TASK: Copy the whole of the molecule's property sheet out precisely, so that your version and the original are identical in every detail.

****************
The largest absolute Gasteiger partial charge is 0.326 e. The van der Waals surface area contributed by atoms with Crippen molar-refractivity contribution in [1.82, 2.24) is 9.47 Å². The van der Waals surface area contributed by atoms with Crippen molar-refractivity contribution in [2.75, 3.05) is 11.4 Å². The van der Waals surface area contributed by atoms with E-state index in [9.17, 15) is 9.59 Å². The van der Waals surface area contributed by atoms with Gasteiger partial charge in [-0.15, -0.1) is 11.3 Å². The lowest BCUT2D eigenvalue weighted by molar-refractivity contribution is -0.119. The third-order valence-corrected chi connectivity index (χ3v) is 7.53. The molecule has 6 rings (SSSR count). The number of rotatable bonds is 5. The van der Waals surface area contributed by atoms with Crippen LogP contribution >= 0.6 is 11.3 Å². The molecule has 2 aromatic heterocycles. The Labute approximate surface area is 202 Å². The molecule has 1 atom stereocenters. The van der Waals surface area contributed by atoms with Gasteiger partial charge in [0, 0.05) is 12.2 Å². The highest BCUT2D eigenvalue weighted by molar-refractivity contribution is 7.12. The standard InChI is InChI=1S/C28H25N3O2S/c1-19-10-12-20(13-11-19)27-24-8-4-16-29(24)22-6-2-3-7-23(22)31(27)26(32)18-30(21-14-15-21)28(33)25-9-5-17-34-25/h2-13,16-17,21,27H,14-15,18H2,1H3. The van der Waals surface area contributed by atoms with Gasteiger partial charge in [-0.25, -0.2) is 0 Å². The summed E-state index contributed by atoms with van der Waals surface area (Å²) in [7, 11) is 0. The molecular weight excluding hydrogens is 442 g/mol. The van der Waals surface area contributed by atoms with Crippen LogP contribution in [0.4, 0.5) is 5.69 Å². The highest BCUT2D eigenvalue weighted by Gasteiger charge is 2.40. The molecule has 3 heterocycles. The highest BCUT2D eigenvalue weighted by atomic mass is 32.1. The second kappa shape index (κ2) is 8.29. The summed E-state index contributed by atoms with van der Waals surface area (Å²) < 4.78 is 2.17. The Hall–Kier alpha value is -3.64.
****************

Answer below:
The largest absolute Gasteiger partial charge is 0.326 e. The van der Waals surface area contributed by atoms with Crippen molar-refractivity contribution in [1.82, 2.24) is 9.47 Å². The van der Waals surface area contributed by atoms with Crippen molar-refractivity contribution in [2.75, 3.05) is 11.4 Å². The van der Waals surface area contributed by atoms with E-state index in [9.17, 15) is 9.59 Å². The van der Waals surface area contributed by atoms with Gasteiger partial charge in [-0.15, -0.1) is 11.3 Å². The lowest BCUT2D eigenvalue weighted by molar-refractivity contribution is -0.119. The third-order valence-corrected chi connectivity index (χ3v) is 7.53. The molecule has 6 rings (SSSR count). The number of rotatable bonds is 5. The van der Waals surface area contributed by atoms with Crippen LogP contribution >= 0.6 is 11.3 Å². The molecule has 2 aromatic heterocycles. The Labute approximate surface area is 202 Å². The molecule has 1 atom stereocenters. The van der Waals surface area contributed by atoms with Gasteiger partial charge in [0, 0.05) is 12.2 Å². The highest BCUT2D eigenvalue weighted by molar-refractivity contribution is 7.12. The standard InChI is InChI=1S/C28H25N3O2S/c1-19-10-12-20(13-11-19)27-24-8-4-16-29(24)22-6-2-3-7-23(22)31(27)26(32)18-30(21-14-15-21)28(33)25-9-5-17-34-25/h2-13,16-17,21,27H,14-15,18H2,1H3. The van der Waals surface area contributed by atoms with Gasteiger partial charge in [-0.25, -0.2) is 0 Å². The summed E-state index contributed by atoms with van der Waals surface area (Å²) in [7, 11) is 0. The molecular weight excluding hydrogens is 442 g/mol. The van der Waals surface area contributed by atoms with Crippen LogP contribution in [0.4, 0.5) is 5.69 Å². The highest BCUT2D eigenvalue weighted by Gasteiger charge is 2.40. The molecule has 3 heterocycles. The highest BCUT2D eigenvalue weighted by atomic mass is 32.1. The second kappa shape index (κ2) is 8.29. The summed E-state index contributed by atoms with van der Waals surface area (Å²) < 4.78 is 2.17. The Hall–Kier alpha value is -3.64.